Tag Archives: red

What Really Matters When Officials Call Offside

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new rules for 2014

Over the last few years years the offside call has changed, but confusion over it still reigned. This year, youth and NFHS games will use the same offside call as college. Here are the particulars:

  • Offside must disadvantage one team or advantage another
  • Offside can only be called when:
    • The offense has more than 6 players while on offense
    • The defense has more than 7 players (six field players + 1 goalie) while on defense
  • Offside is no longer a free clear

Sometimes a player blatantly offside will not get called because no advantage or disadvantage has been made. Is there any advantage to the offensive team if youth player forgets where he is and steps a few steps over the midline while the ball is near the end line? No. The ball is 40+ yards away from that player. Now if the ball is thrown up near the midline and the player is still offside, then that call should be made, but if there is no bearing on the play then offside probably will not be called.

The rule requiring teams to have 4 players back on defense and 3 players back on offense was removed in 2012. This year the wording of the rule was changed further to encourage officials to count forward while in transition because it does not matter how few players are behind the midline when there is a settled situation on the other side.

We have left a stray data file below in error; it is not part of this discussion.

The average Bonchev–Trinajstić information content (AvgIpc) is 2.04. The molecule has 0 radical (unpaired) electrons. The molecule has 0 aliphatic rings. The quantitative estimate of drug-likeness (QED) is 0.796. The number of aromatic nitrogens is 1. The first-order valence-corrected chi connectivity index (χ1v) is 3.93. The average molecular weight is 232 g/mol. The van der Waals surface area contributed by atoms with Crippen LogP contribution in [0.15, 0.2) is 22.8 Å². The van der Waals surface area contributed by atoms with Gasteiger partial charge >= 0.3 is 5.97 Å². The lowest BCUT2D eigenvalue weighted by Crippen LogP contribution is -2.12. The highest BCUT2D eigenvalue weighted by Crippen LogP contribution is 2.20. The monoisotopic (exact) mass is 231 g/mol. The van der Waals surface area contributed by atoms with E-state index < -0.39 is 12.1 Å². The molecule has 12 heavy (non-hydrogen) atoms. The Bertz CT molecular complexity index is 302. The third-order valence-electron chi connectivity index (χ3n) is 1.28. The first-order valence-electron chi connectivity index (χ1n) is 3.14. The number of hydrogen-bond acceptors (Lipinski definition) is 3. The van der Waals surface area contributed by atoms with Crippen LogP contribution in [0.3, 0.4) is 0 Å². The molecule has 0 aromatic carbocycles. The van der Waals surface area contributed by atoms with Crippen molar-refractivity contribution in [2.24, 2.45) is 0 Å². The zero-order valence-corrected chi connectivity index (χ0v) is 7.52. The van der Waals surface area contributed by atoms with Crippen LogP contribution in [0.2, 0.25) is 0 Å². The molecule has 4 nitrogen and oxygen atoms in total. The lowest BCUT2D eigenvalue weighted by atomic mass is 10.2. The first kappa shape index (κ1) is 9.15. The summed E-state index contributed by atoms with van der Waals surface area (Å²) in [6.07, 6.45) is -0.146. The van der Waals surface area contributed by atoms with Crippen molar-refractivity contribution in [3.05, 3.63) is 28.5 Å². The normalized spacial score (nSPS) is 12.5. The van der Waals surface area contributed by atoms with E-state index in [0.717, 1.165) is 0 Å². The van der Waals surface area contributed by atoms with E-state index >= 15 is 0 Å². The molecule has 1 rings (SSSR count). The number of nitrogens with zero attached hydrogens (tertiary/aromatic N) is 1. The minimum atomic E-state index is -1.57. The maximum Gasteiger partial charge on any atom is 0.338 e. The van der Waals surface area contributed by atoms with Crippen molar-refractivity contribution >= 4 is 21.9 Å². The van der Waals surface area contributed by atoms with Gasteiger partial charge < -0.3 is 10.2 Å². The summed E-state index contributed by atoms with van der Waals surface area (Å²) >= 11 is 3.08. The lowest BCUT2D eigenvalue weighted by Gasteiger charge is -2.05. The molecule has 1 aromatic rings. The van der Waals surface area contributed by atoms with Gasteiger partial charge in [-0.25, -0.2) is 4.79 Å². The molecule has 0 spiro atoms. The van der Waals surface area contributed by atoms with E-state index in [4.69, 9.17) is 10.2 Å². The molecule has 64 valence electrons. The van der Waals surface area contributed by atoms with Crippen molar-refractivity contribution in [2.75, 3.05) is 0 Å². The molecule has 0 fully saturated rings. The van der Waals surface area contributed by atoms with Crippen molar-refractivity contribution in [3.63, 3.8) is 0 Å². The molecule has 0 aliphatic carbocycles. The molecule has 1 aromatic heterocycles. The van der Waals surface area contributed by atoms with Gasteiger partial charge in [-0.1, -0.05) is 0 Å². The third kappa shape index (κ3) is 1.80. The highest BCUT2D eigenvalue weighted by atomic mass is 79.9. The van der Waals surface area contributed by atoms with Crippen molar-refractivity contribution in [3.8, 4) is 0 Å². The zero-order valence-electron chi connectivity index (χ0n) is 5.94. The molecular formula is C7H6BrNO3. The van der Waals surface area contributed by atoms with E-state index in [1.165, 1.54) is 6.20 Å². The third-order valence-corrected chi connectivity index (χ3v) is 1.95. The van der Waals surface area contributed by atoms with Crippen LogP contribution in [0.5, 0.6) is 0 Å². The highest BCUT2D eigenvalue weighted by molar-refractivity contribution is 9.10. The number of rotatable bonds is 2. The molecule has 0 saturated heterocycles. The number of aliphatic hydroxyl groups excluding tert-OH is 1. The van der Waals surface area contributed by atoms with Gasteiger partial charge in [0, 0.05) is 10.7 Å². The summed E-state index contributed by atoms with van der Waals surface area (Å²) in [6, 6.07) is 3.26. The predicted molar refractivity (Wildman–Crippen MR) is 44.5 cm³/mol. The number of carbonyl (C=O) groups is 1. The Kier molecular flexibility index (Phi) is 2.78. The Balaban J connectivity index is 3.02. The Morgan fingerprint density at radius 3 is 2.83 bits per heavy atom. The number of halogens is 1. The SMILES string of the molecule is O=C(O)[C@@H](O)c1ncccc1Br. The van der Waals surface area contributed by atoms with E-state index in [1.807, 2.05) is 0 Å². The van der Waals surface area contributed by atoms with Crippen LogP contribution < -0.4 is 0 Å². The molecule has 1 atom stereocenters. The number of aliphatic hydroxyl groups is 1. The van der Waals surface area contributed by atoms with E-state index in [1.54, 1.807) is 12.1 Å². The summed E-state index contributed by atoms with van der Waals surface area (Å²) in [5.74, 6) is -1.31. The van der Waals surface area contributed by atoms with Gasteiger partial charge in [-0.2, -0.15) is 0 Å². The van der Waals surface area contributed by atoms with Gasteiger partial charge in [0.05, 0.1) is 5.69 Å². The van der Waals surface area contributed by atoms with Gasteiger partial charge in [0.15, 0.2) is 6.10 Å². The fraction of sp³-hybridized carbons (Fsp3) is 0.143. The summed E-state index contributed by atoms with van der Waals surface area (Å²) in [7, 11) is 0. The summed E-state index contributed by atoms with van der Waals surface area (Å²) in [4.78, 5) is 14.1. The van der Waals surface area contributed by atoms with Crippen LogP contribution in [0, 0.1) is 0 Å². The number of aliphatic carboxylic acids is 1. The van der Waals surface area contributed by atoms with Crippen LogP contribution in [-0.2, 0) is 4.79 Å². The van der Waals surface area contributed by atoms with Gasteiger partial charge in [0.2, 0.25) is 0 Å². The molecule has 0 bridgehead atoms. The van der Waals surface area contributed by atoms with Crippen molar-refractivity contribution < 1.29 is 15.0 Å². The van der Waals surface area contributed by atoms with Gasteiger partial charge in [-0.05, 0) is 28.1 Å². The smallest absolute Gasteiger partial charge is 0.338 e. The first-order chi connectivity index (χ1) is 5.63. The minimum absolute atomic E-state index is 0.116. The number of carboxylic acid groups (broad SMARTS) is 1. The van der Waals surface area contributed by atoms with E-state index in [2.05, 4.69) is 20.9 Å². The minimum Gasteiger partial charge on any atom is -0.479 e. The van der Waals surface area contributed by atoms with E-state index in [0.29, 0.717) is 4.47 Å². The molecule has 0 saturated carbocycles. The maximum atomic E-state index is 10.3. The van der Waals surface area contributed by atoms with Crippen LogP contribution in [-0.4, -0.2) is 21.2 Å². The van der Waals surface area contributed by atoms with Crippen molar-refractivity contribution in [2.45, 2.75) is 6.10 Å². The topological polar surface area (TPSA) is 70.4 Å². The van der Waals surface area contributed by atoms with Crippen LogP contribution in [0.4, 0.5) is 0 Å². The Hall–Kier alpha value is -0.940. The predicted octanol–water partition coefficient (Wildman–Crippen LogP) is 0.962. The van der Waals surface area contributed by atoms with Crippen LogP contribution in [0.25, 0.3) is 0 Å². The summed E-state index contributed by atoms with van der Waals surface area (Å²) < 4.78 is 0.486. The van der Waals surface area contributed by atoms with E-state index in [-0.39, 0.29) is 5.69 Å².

The diagram above shows the blue team on offense. The blue team has six offensive players, and the red team has seven defensive players. It does not matter that blue has only three players on their defensive end or that red has only one attackman in their offensive end. It only matters if you have too many players on the side of the field that you are playing on either offense or defense.


The above diagram shows almost the exact same situation as the earlier image, but look closely. Red has seven players on defense but only one on their offensive end (perfectly good). Blue has three players on their defensive end (good so far), but they have seven players on offense – Immediate whistle, Offside, Red ball at the spot the ball was when the whistle was blown.


The above diagram switches the situation. This time blue has six players on offense, and four players on defense (good to go). Red has only two players in their offensive end (perfectly fine), but eight players on defense – Flag down, slow whistle, 30-second technical foul against red.

I’ve shown you not offside, blue offside, and red offside. Now look below.


This is not offside, but it is too many men for the red team. They have eight players on defense and three players in their offensive end. The foul for too many men is still a 30-second technical, and if the on field officials call this offside don’t worry about it as the penalty is exactly the same.

I mentioned it early on, but I’ll reiterate it here: Loose ball offside, or offside while in possession is no longer an automatic free clear! Offside is now a spot foul like warding, loose ball pushing, moving picks, and interference. The ball should be restarted at or near the spot the play was whistled dead.